the ﬁnal optimal tableau for the linear program be given by The source row thus yie 1‘;— In order for all the v
9f. the above equation 1
illust also be integer. Gi
2&1]?jo 2: 0. Consequ Solution This means f, w 2L1];
be integer, a necessary 0 ogramming [Ch. 1e secondary constraints are developed
integer problems. gorithm tion of this algorithm is that all the
constant of each constraint must be <2
x2_2 1x2 5 39 latter is achieved by multiplying both
least common multiple of the denom since, as will be shown later, the pure
ate between the regular and slack vari
._at all variables must be integers. The
:he constraints thus may not allow the
as. In this case, the fractional algorithm
1 exists, even though the problem may
ms of nonslack variables. (See Problem te discussed now. First, the problem is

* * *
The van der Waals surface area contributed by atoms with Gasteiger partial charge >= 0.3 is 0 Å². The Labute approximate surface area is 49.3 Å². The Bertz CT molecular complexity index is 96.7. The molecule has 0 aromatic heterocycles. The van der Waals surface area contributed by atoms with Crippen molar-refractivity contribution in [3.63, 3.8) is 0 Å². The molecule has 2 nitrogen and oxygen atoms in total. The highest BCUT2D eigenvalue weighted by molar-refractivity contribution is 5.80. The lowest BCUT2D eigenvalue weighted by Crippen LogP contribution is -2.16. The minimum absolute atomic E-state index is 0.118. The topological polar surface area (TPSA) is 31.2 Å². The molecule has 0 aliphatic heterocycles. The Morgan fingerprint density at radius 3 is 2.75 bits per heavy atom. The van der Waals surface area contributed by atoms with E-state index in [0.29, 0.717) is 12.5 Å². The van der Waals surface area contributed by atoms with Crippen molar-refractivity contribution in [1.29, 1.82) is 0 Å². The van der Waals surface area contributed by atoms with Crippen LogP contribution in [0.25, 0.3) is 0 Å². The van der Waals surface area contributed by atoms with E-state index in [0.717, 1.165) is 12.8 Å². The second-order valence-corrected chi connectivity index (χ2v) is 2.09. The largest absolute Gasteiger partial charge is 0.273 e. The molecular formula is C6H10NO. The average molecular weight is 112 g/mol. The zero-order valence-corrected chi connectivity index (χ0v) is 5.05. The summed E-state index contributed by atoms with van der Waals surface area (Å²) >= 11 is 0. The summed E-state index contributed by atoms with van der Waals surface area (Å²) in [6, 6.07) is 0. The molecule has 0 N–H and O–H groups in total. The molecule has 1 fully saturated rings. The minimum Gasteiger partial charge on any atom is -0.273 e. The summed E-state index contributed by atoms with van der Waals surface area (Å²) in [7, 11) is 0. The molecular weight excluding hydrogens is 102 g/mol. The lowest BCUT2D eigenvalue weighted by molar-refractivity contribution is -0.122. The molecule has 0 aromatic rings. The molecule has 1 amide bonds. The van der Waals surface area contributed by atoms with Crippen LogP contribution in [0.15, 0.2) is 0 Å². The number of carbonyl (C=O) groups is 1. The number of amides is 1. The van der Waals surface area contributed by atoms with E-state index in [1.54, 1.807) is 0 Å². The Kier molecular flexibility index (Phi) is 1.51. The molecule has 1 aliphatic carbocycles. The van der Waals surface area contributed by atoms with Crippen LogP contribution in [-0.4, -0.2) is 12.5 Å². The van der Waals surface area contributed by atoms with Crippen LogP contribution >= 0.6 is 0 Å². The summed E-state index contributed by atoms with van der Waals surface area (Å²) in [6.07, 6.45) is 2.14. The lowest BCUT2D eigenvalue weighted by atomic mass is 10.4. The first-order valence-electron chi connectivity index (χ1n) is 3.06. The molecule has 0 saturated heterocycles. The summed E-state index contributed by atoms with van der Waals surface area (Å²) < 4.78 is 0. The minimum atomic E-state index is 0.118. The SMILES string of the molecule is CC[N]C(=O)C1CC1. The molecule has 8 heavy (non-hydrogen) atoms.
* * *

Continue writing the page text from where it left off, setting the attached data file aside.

ling problem; that is, disregarding the
solution happens to be integer, there is
:, the secondary constraints which will
solution are developed as follows. Let [I program be given by Wi w, wﬂ Solutlon :.§ 813] Methods of Integer Programming 247 ' The variables x, (i = l, 2, . . ., m) represent the basic variables while the vari—
f ables w, ( j m l, 2, . . ., n) are the nonbasic variables. These variables have been
. arranged as such for convenience. Consider the ith equation where the basic variable x, assumes a noninteger
 value. Ila
x, = 18, — Z 'aifwj, :8: noninteger (Source row)
i=1 I Any such equation will be referred to as a source row. Since in general the
coeﬂ‘icients of the objective function can be made integer, the variable x0 is
also integer and the xn—equation may be selected as a source row. Indeed, the convergence proof of the algorithm requires that x0 be integer.
Let :8: m [55} +ﬁ
(xi = [mil +ij whereN = [a] is the largest integersuch thatN 5 a. It follows thatO <1", < l
and 0 s f”. < 1; that is, f, is a strictly positive fraction and f” is a non
negative fraction. For example, ' a la] f=a [ad 1;,— 1 1/2
— 2t —3 2/3
W 1 —l 0 —2/5 21 3/5 The source row thus yields ﬂ _ :1":jo = xi — {131} + Z: fail“); In order for all the variables x, and w, to be integer, the righthand side